The act of creation requires us to remix existing cultural content and yet recent sweeping changes to copyright laws have criminalized the creative act as a violation of corporate rights in a commodified world. Copyright was originally designed to protect publishers, not authors, and has now gained a stranglehold on our ability to transport, read, write, teach and publish digital materials.
Contrasting Western models with issues of piracy as practiced in Asia, Digital Prohibition explores the concept of authorship as a capitalist institution and posits the Marxist idea of the multitude (à la Antonio Negri and Michael Hardt, and Paulo Virno) as a new collaborative model for creation in the digital age. Looking at how digital culture has transformed unitary authorship from its book-bound parameters into a collective and dispersed endeavor, Dr. Guertin examines process-based forms as diverse as blogs, Facebook, Twitter, performance art, immersive environments, smart mobs, hacktivism, tactical media, machinima, generative computer games (like Spore and The Sims) and augmented reality.
Text and Image via Bloomsbury
Motherboard‘s documentary on Occupy Wall Street, hacktivism, and the hackers trying to build a distributed network for the Occupy movement and beyond.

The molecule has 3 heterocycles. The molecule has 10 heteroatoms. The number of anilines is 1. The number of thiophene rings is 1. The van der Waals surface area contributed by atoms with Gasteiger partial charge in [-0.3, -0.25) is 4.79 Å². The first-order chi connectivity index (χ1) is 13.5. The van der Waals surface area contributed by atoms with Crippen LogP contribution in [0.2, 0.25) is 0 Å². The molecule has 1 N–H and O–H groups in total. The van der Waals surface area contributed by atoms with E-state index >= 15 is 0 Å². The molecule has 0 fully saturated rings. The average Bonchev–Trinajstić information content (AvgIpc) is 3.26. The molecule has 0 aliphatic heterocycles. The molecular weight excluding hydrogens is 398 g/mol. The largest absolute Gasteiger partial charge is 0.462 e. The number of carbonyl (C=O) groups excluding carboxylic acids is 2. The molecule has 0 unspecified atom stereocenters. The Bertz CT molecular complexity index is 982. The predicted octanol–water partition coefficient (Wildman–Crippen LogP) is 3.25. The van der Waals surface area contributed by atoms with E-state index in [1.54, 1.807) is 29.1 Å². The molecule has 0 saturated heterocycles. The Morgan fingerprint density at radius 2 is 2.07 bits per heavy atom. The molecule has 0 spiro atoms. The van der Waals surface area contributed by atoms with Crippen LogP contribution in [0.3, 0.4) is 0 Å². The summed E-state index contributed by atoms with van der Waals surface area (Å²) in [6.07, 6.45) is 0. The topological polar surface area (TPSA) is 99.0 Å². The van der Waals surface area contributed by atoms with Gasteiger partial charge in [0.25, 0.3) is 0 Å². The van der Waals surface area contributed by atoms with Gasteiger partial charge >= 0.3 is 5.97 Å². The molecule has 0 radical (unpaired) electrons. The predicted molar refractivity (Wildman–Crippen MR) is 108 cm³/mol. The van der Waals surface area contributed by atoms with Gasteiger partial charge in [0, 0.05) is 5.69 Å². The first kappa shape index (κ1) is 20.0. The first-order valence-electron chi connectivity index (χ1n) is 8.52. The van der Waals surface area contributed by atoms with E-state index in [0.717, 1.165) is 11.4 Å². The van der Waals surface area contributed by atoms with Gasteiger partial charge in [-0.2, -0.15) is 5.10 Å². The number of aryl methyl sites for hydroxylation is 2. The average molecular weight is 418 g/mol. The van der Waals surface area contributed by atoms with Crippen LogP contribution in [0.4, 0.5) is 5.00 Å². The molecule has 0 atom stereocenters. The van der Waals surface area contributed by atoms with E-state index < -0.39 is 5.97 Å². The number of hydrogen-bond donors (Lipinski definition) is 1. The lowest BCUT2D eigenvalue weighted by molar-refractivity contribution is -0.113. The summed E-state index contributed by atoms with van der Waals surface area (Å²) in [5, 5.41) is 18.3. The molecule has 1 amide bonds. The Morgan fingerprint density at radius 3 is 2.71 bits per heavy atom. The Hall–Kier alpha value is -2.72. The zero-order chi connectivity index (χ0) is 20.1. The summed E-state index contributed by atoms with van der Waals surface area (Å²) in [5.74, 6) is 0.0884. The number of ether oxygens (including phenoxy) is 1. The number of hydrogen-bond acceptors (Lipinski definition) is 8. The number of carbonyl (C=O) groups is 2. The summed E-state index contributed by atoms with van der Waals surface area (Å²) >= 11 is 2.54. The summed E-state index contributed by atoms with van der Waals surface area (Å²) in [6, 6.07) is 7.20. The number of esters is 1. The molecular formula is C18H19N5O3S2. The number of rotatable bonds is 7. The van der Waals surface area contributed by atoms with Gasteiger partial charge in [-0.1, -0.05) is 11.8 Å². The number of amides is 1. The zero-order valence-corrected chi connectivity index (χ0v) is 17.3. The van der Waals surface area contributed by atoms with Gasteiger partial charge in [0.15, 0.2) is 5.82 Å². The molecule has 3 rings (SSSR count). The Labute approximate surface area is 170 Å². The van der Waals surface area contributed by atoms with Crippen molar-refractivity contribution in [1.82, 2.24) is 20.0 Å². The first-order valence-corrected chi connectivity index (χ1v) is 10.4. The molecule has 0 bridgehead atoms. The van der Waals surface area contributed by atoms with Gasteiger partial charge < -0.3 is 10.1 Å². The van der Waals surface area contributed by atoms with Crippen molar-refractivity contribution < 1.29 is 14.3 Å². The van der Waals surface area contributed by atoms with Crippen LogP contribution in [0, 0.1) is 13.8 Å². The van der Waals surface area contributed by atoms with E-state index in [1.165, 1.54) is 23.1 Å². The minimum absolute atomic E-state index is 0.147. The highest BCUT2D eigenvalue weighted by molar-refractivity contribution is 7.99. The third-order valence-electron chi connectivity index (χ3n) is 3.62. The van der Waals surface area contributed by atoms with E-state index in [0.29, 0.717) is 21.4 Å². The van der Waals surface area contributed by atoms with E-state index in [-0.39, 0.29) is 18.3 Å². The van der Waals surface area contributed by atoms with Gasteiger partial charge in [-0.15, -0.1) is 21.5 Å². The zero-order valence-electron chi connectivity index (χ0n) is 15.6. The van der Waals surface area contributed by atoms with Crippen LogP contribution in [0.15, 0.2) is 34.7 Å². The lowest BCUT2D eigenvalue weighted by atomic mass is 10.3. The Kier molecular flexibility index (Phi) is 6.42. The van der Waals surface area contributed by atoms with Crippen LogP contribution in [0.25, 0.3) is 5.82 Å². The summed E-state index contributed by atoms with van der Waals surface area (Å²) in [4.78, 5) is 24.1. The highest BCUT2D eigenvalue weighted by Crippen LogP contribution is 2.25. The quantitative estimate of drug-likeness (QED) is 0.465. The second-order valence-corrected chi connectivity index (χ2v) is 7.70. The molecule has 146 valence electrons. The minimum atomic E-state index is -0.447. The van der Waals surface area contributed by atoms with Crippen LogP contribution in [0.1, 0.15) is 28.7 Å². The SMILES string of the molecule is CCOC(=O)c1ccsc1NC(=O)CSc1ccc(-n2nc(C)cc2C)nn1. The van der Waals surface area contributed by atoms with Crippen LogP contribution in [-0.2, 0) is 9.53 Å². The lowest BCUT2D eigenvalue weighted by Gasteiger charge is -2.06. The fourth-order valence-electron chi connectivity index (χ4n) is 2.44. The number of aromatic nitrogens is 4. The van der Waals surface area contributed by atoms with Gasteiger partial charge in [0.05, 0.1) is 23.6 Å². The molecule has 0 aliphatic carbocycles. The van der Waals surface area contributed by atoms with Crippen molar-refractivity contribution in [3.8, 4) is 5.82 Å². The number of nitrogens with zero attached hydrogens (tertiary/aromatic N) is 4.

Neural: This is the third anthology after “Do Androids Sleep with Electric Sheep?” and “Pr0nnovation?: Pornography and Technological Innovation” to expand on and “archive” an edition of the Arse Elektronika festival. The event, which takes place each year in San Francisco, was, initiated and fostered as a conference by Johannes Grenzfurthner. The founder’s legacy is very clear in the heterogeneous selection of texts and projects included here, reflecting his remarkable work with the “monochrom” fanzine. In fact, the book includes an amazing number of stimulating and often disturbing ideas related to fringe world of sex and technology, which deeply questions what the editors refer to as the “heterosexist matrix” (in this sense it also fits well into the RE/Search back catalogue). Concepts are expressed via academic papers, interviews, panels transcriptions, underground science fiction, artwork documentation, and instructions on how to build electronic Do-It-Yourself sex toys (for example the “Steampunk Vibrator”, the “Joydick” and the “Pussypad”). The book opens windows onto a series of rare yet serious contexts that make the reader feel temporally dislocated; uncertain about when the scenarios described may actualize. The hybrid nature of this work doesn’t make it a bizarre object, but rather a useful compendium for exploring what bodies and desires mean in a stretched contemporaneity, with no room for prejudices and with many new possible paths to take.